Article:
Measure thrice and cut once
- Author: Elena Stepanova
- Services: Commercial arbitration and out-of-court dispute resolution, Real Estate and Construction
- Date: 13.03.2017
Construction is completed, the title to the real estate property is registered, now it’s time to acquire the public land plot necessary for its use – this is the general rule known to all developers. However, in practice there arises the question of how to calculate the land plot area so as to not miss anything and at the same time not take what doesn’t belong to you.
Previously there were two diametrically opposed approaches in court practice regarding the legality of acquisition of a land plot owned by the state or municipality exceeding the area of the real estate property located on it.
According to the first approach, the owner of the real estate is entitled to acquire a public land plot of the same size as that determined in the previously concluded lease agreement for such land plot (see e.g. Decree No.4345/04 of the Presidium of the Supreme Commercial Arbitration Court of the Russian Federation dated August 17, 2004 on case No.А41-K2-6580/03, Decree No.09АP-28751/2010 of the Ninth Commercial Arbitration Court of Appeal dated December 13, 2010 on case No.А40-42711/10-106-210).
However, according to the second approach, the area of the land plot leased for a construction project doesn’t automatically mean that it is what’s to be used for the purposes of land acquisition, especially if the completed building occupies only an insignificant part of the land plot being acquired (see e.g. Ruling No.VAS-2722/14 of the Supreme Commercial Arbitration Court of the Russian Federation dated April 25, 2014 on case No.А32-46630/2011, Decree of the Federal Commercial Arbitration Court for the Northwestern Federal District dated January 27, 2014 on case No.А56-20059/2013).
The Supreme Court of the Russian Federation has recently made another attempt to unify the approach regarding this issue in its Ruling on case No.А40-100700/2015 dated March 6, 2017.
In this case, the court examined a dispute between the Directorate of the Federal Antitrust Service for Moscow Region (“UFAS”), OOO Stolychnye Investitsii. Dubna (the “Company”) and the Administration of the town of Dubna (the “Administration”).
In 2007, the Company and the Administration entered into a lease agreement for a land plot on which the Company built a shopping and office center (the “Facility”). Later the Company, being the owner of the Facility, in 2013 acquired the disputed land plot. The area of the acquired land plot (10,000 sq. m) exceeded by far the area actually occupied by the Facility (796 sq. m).
After that, the Company partitioned the acquired land plot into two new ones, on one of which the Facility was located, and the other part not occupied by real estate the Company intended to use for new construction.
Based on the review of the procedure of transfer of the ownership title to the public land plot to the Company, the UFAS detected that the actions of the Administration and the Company violated Federal Law No.135-FZ “On protection of competition” dated July 26, 2006, since the newly formed land plot that the Company planned to use for construction was transferred to it without a public tender procedure. In this connection, the UFAS ordered that measures be taken in order to return the ownership title to the land plot back to the public.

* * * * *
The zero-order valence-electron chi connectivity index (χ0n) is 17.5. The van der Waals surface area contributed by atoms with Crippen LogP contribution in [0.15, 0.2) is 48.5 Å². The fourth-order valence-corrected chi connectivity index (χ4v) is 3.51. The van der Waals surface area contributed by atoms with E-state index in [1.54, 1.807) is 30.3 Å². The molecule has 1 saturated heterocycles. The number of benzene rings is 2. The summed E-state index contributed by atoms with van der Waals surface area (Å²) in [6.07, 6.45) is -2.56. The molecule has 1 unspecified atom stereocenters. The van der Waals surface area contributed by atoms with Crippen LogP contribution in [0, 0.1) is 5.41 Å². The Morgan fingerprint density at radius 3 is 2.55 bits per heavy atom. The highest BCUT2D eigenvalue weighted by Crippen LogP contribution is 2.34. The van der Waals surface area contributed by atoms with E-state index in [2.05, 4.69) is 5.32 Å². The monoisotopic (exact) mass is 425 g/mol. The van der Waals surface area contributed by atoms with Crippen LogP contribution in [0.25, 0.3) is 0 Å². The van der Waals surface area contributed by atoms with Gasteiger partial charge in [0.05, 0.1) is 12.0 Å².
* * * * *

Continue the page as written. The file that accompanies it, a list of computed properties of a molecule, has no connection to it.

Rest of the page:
The court of first instance, court of appeal and court of cassation deemed the above mentioned order of the UFAS unlawful, since they presumed that the owner of the real estate had exclusive rights to acquire the land plot on which it is located, regardless of the ratio of areas of the land plot and the building constructed on it.
However, the Supreme Court of the Russian Federation didn’t agree with the viewpoint of the lower courts and pointed out that “a public authority is obliged to consider the need for the land plot based on the designated purpose of the real estate located on it, town-planning and other requirements imposed on buildings in operation, as well as projects on planning and development of territory of the respective municipality.”
Since neither the Company nor the Administration provided such justification, the Supreme Court deemed unlawful the conclusion drawn by the courts of the three instances that the transfer of ownership title to the land plot to the Company without considering the area actually needed conforms with requirements of the Land Code of the Russian Federation.
Please note that regulations of the Land Code in the edition that was in effect until March 1, 2015 were applied in proceedings in this case. At the same time, due to a lack of regulations in the current edition of the Land Code that would clearly regulate the calculation of the area of a public land plot being acquired by the owner of the real estate located on it, we presume that the conclusions drawn by the Supreme Court in case No.А40-100700/2015 will continue to be relevant today.
We will monitor further changes in the court practice in this area and will inform you of the dynamics. At present, a similar case is being examined by the Commercial Arbitration Court for the West Siberian Circuit between the Main Directorate of Property Relations for Altai Krai and OOO Lenta (case No.А03-4772/2015).
Should any questions arise in connection with the above or if you need any additional materials, please contact Elena Stepanova or Olga Sofinskaya, Moscow Office of Capital Legal Services.
This Information letter keeps the clients of Capital Legal Services and other interested parties abreast of information that may, to any extent, affect their activity or cater to their particular interests. The opinions and commentaries expressed in this information letter shall not be deemed as legal opinions and do not cancel the need to obtain legal advice or legal opinion on separate issues.